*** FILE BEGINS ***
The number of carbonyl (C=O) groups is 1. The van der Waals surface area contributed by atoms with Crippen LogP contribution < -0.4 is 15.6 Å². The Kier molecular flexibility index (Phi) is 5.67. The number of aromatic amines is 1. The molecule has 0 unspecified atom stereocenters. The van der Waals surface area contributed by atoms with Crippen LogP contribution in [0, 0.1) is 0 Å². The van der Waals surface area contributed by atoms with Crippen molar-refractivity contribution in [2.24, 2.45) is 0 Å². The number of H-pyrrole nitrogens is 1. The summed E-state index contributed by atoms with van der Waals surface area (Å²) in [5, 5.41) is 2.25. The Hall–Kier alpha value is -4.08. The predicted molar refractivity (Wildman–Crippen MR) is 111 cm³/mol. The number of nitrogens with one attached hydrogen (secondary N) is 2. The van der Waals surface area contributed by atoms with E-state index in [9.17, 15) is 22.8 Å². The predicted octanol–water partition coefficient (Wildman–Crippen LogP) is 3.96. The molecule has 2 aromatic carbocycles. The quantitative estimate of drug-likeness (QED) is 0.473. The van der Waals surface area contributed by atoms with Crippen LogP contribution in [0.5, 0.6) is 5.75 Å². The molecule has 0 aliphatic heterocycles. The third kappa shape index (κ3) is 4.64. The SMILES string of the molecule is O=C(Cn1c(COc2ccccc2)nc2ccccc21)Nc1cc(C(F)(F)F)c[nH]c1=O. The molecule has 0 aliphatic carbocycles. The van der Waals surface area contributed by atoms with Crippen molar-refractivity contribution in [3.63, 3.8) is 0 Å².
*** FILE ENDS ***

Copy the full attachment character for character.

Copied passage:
The number of carbonyl (C=O) groups is 1. The van der Waals surface area contributed by atoms with Crippen LogP contribution < -0.4 is 15.6 Å². The Kier molecular flexibility index (Phi) is 5.67. The number of aromatic amines is 1. The molecule has 0 unspecified atom stereocenters. The van der Waals surface area contributed by atoms with Crippen LogP contribution in [0, 0.1) is 0 Å². The van der Waals surface area contributed by atoms with Crippen molar-refractivity contribution in [2.24, 2.45) is 0 Å². The number of H-pyrrole nitrogens is 1. The summed E-state index contributed by atoms with van der Waals surface area (Å²) in [5, 5.41) is 2.25. The Hall–Kier alpha value is -4.08. The predicted molar refractivity (Wildman–Crippen MR) is 111 cm³/mol. The number of nitrogens with one attached hydrogen (secondary N) is 2. The van der Waals surface area contributed by atoms with E-state index in [9.17, 15) is 22.8 Å². The predicted octanol–water partition coefficient (Wildman–Crippen LogP) is 3.96. The molecule has 2 aromatic carbocycles. The quantitative estimate of drug-likeness (QED) is 0.473. The van der Waals surface area contributed by atoms with Crippen LogP contribution in [0.5, 0.6) is 5.75 Å². The molecule has 0 aliphatic heterocycles. The third kappa shape index (κ3) is 4.64. The SMILES string of the molecule is O=C(Cn1c(COc2ccccc2)nc2ccccc21)Nc1cc(C(F)(F)F)c[nH]c1=O. The molecule has 0 aliphatic carbocycles. The van der Waals surface area contributed by atoms with Crippen molar-refractivity contribution in [3.63, 3.8) is 0 Å².